While semen is typically a whitish-gray color, there are some instances when semen may appear as a different color, which is commonly yellow.
Sometimes producing an unusual colored semen is a once-only occurrence. Other times, a man may notice a more consistent change in the color of his semen.
Although this occurrence is not always a cause for concern, there are some instances when semen color change can be an indicator of an underlying medical condition.
Semen as a substance is a combination of secretions from the male reproductive glands as well as sperm. Changes and disruption to these areas are what cause color changes.
The following are responsible for semen production:
- Epididymis and testicles: The testicles are the organs responsible for producing sperm. The epididymis is the tube that transports sperm from the testicles to the vas deferens.
- Seminal vesicles: These produce a significant portion of the semen’s volume. These glands produce secretions that are high in a sugar called fructose, which provides nutrients to the sperm.
- Prostate gland: This gland produces a chemical called prostate-specific antigen (PSA) that causes a reaction in the gel-like semen, allowing the sperm to swim away and reach an available egg more easily.
- Bulbourethral and urethral glands: These glands are responsible for producing secretions that make it easier for semen to travel along the reproductive tract.
Each of these parts of the male reproductive organs and glands plays a role in ejaculation.
Although semen is usually a whitish-gray color, some men may have sperm that is yellow.
However, if yellow semen represents a significant color change for a man, this could be cause for concern.
Some potential causes associated with yellow semen include:
- Urine in the semen: Semen travels through the urethra, which is the same tube that urine travels through. It is possible that some yellow-tinted urine can mix with semen, which would give semen a yellow tint or cast.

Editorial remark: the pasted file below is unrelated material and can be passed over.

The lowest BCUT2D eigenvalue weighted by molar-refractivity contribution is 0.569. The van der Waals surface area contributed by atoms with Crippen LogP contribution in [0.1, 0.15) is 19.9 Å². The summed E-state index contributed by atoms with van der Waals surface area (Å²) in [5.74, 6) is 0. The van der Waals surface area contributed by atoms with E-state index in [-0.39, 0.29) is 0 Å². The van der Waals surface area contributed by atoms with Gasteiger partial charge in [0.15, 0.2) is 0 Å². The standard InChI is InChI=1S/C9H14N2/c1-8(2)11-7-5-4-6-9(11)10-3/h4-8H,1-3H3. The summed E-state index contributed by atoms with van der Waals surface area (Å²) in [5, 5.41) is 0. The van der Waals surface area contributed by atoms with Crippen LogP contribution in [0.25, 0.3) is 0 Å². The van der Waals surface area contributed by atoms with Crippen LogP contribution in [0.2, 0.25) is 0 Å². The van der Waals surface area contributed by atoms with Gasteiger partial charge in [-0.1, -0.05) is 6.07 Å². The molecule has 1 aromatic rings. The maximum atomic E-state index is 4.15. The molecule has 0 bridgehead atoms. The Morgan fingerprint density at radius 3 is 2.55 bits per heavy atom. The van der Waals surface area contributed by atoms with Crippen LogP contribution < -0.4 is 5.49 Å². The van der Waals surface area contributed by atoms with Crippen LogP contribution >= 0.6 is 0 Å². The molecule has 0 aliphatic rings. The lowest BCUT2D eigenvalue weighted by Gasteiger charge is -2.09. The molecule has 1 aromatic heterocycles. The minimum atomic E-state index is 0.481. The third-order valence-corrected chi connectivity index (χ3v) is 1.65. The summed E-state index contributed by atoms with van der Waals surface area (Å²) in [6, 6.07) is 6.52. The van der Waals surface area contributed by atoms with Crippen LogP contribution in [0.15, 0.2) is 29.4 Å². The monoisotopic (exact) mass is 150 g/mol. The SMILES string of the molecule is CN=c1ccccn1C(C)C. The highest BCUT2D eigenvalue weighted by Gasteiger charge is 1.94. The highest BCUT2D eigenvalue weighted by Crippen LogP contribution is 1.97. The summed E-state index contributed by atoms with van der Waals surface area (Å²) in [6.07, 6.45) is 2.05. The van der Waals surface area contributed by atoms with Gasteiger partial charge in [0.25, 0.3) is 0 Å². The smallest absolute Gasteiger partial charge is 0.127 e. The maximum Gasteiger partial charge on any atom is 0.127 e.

- Jaundice: This results when the liver has difficulty breaking down bilirubin, a by-product of red blood cell destruction. Jaundice most commonly causes yellowing of the eyes but can cause the skin and the semen to appear yellow too.
- Abnormally high white blood cells: Inflammation can produce excess white blood cells. These can be released via the semen, a condition known as pyospermia or leukocytospermia. Additional white blood cells can cause semen to appear yellow. These can be the result of an infection.
- STIs: A sexually transmitted infection, such as chlamydia, herpes, or gonorrhea may cause yellow semen. In this instance, a man’s semen may also have an unpleasant smell.
- Dietary changes: Eating foods that contain dyes can cause yellow semen. The smell of ejaculate may also change if a man eats strong-smelling foods, such as garlic, onions, asparagus, or broccoli.
- Infrequent ejaculation: If a man has not ejaculated in some time; the semen is more likely to have mixed with urine.
While semen that is light yellow is not usually a cause for concern, there are instances when a man should see a doctor for yellow semen, especially when the semen is a dark yellow.
If a man has other symptoms, such as yellowing skin, fever, the semen smells foul, or he experiences pain when ejaculating, he should see his doctor.
Treatment depends on the underlying cause. If an infection has caused yellow semen, a doctor may prescribe antibiotics or anti-viral medications.
If a man does have yellow sperm that is consistent with a possible infection, he should refrain from sexual contact until a doctor can examine him for infections. Otherwise, he could potentially pass on an infection to his partner.
A man may also try to reduce the amount of artificial dyes in his diet. Drinking more water can also help.
Semen can be other colors too. Some other potential color changes a man may notice include:
- Brown or red: Sometimes a man can experience a leak, or a blood vessel may burst around the seminal vesicles. The release of blood can cause semen to take on a brown or red appearance. If the semen continues to be red after 1 to 2 days, a man should seek medical treatment.
- Green-tinted: Green-tinted semen can indicate a potential infection of the prostate or surrounding tissues. A man who has green semen may need to see his doctor.
If a man notices something out of the ordinary, or his semen remains discolored for an extended period, he should contact his doctor who can diagnose the potential cause and provide peace of mind.
It is not completely abnormal for a man to produce semen that varies in color, texture, and even smell. The presentation can vary based on a man’s diet, activities, and the amount of time since he last ejaculated.
Yellow-tinted semen does not necessarily mean there is cause for concern. However, dark yellow semen that smells foul or is accompanied by other symptoms of infection or medical problems should not be ignored.